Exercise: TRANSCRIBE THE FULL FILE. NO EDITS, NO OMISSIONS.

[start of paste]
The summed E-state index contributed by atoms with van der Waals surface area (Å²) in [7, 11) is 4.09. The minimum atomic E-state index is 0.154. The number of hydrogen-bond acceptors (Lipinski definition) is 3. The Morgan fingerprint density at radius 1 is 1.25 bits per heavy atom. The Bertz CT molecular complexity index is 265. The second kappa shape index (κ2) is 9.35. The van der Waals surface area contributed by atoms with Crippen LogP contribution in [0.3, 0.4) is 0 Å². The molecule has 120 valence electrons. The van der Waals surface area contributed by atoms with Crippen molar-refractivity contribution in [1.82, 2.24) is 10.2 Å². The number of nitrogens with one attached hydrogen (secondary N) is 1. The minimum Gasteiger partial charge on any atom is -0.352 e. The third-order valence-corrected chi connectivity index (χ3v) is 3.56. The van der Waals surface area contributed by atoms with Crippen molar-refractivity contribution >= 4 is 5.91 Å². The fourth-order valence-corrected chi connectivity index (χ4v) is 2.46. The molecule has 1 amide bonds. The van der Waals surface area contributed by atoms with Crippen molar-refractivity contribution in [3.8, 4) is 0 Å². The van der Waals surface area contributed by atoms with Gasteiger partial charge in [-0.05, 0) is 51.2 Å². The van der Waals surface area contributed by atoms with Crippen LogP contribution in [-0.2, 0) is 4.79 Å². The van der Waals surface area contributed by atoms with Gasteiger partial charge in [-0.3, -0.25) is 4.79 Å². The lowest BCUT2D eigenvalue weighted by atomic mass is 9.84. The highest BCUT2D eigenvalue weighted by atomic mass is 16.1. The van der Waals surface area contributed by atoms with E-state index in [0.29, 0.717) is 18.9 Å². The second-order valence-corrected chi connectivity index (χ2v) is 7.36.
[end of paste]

The summed E-state index contributed by atoms with van der Waals surface area (Å²) in [7, 11) is 4.09. The minimum atomic E-state index is 0.154. The number of hydrogen-bond acceptors (Lipinski definition) is 3. The Morgan fingerprint density at radius 1 is 1.25 bits per heavy atom. The Bertz CT molecular complexity index is 265. The second kappa shape index (κ2) is 9.35. The van der Waals surface area contributed by atoms with Crippen LogP contribution in [0.3, 0.4) is 0 Å². The molecule has 120 valence electrons. The van der Waals surface area contributed by atoms with Crippen molar-refractivity contribution in [1.82, 2.24) is 10.2 Å². The number of nitrogens with one attached hydrogen (secondary N) is 1. The minimum Gasteiger partial charge on any atom is -0.352 e. The third-order valence-corrected chi connectivity index (χ3v) is 3.56. The van der Waals surface area contributed by atoms with Crippen molar-refractivity contribution >= 4 is 5.91 Å². The fourth-order valence-corrected chi connectivity index (χ4v) is 2.46. The molecule has 1 amide bonds. The van der Waals surface area contributed by atoms with Crippen molar-refractivity contribution in [3.8, 4) is 0 Å². The van der Waals surface area contributed by atoms with Gasteiger partial charge in [-0.05, 0) is 51.2 Å². The van der Waals surface area contributed by atoms with Crippen LogP contribution in [-0.2, 0) is 4.79 Å². The van der Waals surface area contributed by atoms with Gasteiger partial charge in [-0.3, -0.25) is 4.79 Å². The lowest BCUT2D eigenvalue weighted by atomic mass is 9.84. The highest BCUT2D eigenvalue weighted by atomic mass is 16.1. The van der Waals surface area contributed by atoms with E-state index in [0.29, 0.717) is 18.9 Å². The second-order valence-corrected chi connectivity index (χ2v) is 7.36.